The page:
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Moderators announced for presidential debates

The presidential debates between President TrumpDonald John TrumpGiuliani goes off on Fox Business host after she compares him to Christopher Steele Trump looks to shore up support in Nebraska NYT: Trump had 7 million in debt mostly tied to Chicago project forgiven MORE and Democratic nominee Joe BidenJoe BidenGiuliani goes off on Fox Business host after she compares him to Christopher Steele Trump looks to shore up support in Nebraska Jeff Daniels narrates new Biden campaign ad for Michigan MORE will be moderated by journalists from Fox News, C-SPAN and NBC, with CNN being shut out of the debates for the first time since 2008, the Commission on Presidential Debates announced Wednesday

Fox News Channel’s Chris WallaceChristopher (Chris) WallaceTrump calls Fox 'disappointing' for airing Obama speech Fox News president, top anchors advised to quarantine after coronavirus exposure: report Republican National Committee chair warns of 'most progressive, radical takeover of our country' if Biden wins MORE, who has angered some Republicans for his pointed questioning of Trump and White House officials, will moderate the first presidential debate in Cleveland, Ohio, on Sept. 29. 

The second debate, which will be town-hall style, will be moderated by C-SPAN’s Steve Scully in Miami on Oct. 15.

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The third and final presidential debate will be moderated by Kristen Welker of NBC and will take place in Nashville on Oct. 22. 

There will be one vice presidential debate between Vice President Pence and Sen. Kamala HarrisKamala HarrisBiden pushes into Trump territory The Hill's Campaign Report: One week from Election Day | Biden looks to expand map | Trump trails narrowly in Florida, Arizona The Hill's 12:30 Report - Presented by Facebook - One week out, where the Trump, Biden race stands MORE (D-Calif.), which will be moderated by USA Today’s Susan Page and will take place in Salt Lake City, Utah, on Oct. 7.

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“We are grateful to these experienced journalists, who will help ensure that the general election presidential debates continue to serve their unique educational purpose of helping the public learn about the candidates," the commission said in a statement. "Each individual brings great professionalism to moderating and understands that the purpose of the 2020 debate formats is to facilitate in-depth discussion of major topics.”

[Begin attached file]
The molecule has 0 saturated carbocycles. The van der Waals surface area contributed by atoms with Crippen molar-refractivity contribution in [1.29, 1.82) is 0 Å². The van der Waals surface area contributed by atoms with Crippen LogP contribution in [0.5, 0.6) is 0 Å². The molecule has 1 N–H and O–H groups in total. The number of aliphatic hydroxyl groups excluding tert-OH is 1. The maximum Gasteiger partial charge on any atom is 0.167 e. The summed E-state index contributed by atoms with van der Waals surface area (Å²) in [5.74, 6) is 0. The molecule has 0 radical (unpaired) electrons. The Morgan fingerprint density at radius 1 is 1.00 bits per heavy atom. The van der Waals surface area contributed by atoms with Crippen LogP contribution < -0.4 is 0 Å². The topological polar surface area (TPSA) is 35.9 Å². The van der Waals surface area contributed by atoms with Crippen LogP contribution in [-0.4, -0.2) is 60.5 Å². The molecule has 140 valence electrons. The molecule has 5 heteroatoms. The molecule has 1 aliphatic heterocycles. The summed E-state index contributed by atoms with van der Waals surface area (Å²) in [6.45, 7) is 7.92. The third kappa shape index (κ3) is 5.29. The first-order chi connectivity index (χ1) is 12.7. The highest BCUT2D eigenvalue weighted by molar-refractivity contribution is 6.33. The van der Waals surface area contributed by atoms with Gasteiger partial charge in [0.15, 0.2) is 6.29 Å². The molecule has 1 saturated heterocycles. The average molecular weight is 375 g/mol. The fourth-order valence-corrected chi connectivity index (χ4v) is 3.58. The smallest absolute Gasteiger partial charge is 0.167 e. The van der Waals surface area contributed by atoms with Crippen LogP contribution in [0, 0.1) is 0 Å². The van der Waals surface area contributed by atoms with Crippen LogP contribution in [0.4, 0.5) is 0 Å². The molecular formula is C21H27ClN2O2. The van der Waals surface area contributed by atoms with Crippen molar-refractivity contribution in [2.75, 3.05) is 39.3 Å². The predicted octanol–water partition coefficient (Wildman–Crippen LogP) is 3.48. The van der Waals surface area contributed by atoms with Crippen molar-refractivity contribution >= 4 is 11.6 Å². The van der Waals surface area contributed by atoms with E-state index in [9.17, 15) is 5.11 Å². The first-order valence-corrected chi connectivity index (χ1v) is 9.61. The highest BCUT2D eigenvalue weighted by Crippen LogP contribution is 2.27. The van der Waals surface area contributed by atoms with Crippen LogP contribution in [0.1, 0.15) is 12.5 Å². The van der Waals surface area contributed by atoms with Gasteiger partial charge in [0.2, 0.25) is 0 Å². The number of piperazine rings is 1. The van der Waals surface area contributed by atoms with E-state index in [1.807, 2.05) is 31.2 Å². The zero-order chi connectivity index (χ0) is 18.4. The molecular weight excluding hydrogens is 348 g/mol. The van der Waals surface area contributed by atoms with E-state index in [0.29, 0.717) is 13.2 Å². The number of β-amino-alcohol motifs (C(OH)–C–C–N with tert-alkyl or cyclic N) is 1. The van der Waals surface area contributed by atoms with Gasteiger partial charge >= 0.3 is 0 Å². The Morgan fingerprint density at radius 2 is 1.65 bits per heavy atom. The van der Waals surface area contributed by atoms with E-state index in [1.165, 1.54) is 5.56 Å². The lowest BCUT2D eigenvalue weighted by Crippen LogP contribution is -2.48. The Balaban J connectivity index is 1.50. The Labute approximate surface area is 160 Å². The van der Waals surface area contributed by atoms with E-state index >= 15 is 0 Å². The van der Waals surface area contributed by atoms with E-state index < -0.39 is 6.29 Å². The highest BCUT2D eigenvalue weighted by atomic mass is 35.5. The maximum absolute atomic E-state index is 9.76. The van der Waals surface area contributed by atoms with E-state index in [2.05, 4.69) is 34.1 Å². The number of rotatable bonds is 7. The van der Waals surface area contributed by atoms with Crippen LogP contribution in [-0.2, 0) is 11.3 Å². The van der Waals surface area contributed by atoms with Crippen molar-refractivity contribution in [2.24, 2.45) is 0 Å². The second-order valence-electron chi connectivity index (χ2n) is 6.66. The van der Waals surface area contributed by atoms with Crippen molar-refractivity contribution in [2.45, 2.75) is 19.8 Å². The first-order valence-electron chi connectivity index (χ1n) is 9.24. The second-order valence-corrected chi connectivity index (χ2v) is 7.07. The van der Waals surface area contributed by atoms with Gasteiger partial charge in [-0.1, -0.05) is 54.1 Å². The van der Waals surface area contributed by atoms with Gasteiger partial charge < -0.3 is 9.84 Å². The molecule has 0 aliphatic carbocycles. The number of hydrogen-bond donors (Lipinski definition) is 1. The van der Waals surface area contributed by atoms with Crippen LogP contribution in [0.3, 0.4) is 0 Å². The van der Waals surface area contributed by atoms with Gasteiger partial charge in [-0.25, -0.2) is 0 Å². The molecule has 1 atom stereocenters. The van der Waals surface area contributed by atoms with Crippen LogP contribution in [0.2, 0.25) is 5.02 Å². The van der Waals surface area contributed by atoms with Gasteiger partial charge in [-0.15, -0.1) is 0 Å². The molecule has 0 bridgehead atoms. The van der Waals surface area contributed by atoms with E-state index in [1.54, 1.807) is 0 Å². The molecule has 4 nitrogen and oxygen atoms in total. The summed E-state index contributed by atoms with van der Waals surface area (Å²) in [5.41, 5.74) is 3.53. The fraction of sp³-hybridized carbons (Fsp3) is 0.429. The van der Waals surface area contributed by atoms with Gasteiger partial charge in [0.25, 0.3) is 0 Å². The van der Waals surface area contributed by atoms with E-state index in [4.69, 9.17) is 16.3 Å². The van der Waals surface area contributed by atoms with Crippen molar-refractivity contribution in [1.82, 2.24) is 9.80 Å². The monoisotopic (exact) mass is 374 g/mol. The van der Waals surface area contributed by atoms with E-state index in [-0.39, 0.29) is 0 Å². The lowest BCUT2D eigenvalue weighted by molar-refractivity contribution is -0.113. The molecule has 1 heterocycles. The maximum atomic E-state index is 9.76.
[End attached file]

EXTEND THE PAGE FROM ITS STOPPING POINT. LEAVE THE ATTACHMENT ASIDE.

The Trump campaign has been pressuring the commission to add an additional debate earlier in September, saying that voters casting their ballots earlier than usual through the mail because of the coronavirus should hear from the candidates before they vote.

The Biden campaign has said it will only commit to the originally agreed upon three debates.

Trump adviser Rudy GiulianiRudy GiulianiGiuliani goes off on Fox Business host after she compares him to Christopher Steele Teenager who filmed George Floyd's death to be honored 11 arrested after clashes at 'Jews for Trump' rally in New York MORE also sought to pressure the commission to choose from a list of moderators he believed would be unbiased. 

None of Giuliani’s suggestions made the final cut.

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However, the commission did not select any moderators from CNN, which has clashed with Trump and been the target of his attacks. 

CNN’s Anderson Cooper moderated a 2016 debate between Trump and Democrat Hillary ClintonHillary Diane Rodham ClintonGorsuch rejects Minnesota Republican's request to delay House race Biden leads Trump by 6 points in Nevada: poll The Memo: Women could cost Trump reelection MORE. In 2012, CNN’s Candy Crowley infuriated Republicans by correcting one of Republican nominee Mitt RomneyWillard (Mitt) Mitt RomneyThe Memo: Five reasons why Trump could upset the odds Will anyone from the left realize why Trump won — again? Ratings drop to 55M for final Trump-Biden debate MORE’s claims in real time. Crowley said later that Romney was “right in the main” but “picked the wrong word.”

Conservatives will be closely watching Wallace’s moderation of the first debate. He also moderated a 2016 debate between Trump and Clinton.

Wallace has angered some on the right, who believe he has been too hard on Trump and the Republicans. He was praised by many in the mainstream media for his combative interview of Trump earlier this month.

Updated at 12:35 p.m.